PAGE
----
Ford’s Flat Rock Assembly plant just south of Detroit produces the Ford Mustang and the Lincoln Continental. Automotive News reports that the automaker plans to produce two battery-electric crossovers at the facility, the EVs arranged for sale in the 2023 model year. The EVs were previously suggested to be integrated in Ford’s Cuautitlán Stamping and Assembly plant in Mexico, which constructs the Fiesta. According to the AN piece, moving the EVs to Michigan means the end of Lincoln Continental production in the U.S. Sunset is anticipated in “late 2021” for a sedan that is simply three years of ages, which never ever got the momentum to assert itself and reassert the Continental nameplate.
The Continental has actually been on deathwatch because at least March 2018, when Ford Authority reported that the high-end sedan would not get more than one generation. The altering of several guards in the leading ranks scotched a strategy to move the Continental onto the CD6 platform for rear- and all-wheel-drive vehicles. In September 2018, Jalopnik put more meat on that crossbones, saying Flat Rock employees alleged the huge Lincoln could bid farewell as soon as this year, and car manufacturer experts had seen production merely arranged– not authorized– for 2020, with absolutely nothing beyond that. Then, as now, Ford seems to leave open the possibility for Continental production to continue in China and just possibly be exported here.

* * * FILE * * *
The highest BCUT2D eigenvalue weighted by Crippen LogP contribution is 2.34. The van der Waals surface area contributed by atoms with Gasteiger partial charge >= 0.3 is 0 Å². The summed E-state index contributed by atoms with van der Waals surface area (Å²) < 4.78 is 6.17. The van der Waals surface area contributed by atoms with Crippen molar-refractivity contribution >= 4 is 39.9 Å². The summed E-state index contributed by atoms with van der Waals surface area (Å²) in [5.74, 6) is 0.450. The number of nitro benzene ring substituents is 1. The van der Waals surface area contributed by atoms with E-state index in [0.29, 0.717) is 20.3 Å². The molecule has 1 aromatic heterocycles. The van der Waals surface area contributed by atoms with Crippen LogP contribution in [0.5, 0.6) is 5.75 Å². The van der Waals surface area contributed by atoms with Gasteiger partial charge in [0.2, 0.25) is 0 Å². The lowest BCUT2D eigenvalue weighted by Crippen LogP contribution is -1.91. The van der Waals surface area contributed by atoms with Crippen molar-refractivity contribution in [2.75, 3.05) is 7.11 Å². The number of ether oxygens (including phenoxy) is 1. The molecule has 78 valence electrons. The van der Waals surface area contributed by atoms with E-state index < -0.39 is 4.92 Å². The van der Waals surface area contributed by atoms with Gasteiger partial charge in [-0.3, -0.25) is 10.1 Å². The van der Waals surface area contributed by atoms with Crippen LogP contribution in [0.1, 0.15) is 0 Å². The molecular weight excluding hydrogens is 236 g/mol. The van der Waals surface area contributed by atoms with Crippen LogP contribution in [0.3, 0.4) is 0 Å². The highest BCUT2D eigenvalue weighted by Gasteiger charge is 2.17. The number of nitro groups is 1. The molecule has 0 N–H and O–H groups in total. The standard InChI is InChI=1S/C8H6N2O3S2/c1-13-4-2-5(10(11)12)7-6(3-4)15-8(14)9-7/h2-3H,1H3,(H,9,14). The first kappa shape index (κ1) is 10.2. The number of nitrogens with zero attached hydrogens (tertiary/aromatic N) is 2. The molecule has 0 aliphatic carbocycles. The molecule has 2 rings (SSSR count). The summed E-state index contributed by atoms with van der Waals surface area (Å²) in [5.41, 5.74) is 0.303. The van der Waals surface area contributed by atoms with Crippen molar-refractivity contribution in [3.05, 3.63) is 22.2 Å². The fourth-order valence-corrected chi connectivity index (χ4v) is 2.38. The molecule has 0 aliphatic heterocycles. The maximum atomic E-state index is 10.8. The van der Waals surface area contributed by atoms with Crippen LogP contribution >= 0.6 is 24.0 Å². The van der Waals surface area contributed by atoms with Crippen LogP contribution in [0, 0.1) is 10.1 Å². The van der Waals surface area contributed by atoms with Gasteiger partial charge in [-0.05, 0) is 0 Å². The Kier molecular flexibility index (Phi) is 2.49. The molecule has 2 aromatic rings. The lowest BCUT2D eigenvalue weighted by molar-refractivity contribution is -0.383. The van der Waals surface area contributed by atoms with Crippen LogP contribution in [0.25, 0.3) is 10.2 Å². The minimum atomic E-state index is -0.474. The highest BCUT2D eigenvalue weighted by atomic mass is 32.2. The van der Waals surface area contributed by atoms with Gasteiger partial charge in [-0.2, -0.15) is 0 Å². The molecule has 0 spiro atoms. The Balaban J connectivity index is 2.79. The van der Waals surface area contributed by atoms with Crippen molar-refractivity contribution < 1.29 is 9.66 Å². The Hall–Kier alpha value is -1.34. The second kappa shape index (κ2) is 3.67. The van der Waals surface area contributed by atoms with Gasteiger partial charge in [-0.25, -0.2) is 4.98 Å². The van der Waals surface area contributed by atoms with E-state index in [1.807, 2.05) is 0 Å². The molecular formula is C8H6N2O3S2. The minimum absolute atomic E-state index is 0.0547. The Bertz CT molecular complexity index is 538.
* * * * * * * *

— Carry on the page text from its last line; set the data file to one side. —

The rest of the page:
The 2 twinned midsized EVs, using the codenames CDX746 and CDX747, would be available in Ford and Lincoln flavors. Said to be approximately the size of the Ford Edge/Lincoln Nautilus platform siblings, the car manufacturer has requested providers tailor up for yearly production of as much as 65,000 units between the two models. When they show up, they’ll form part of the 16 EVs Ford plans to have on the marketplace worldwide by 2022. The others we understand of up until now are the crossover that will funnel the Mustang, an electric F-150 pickup, and an EV project with Rivian.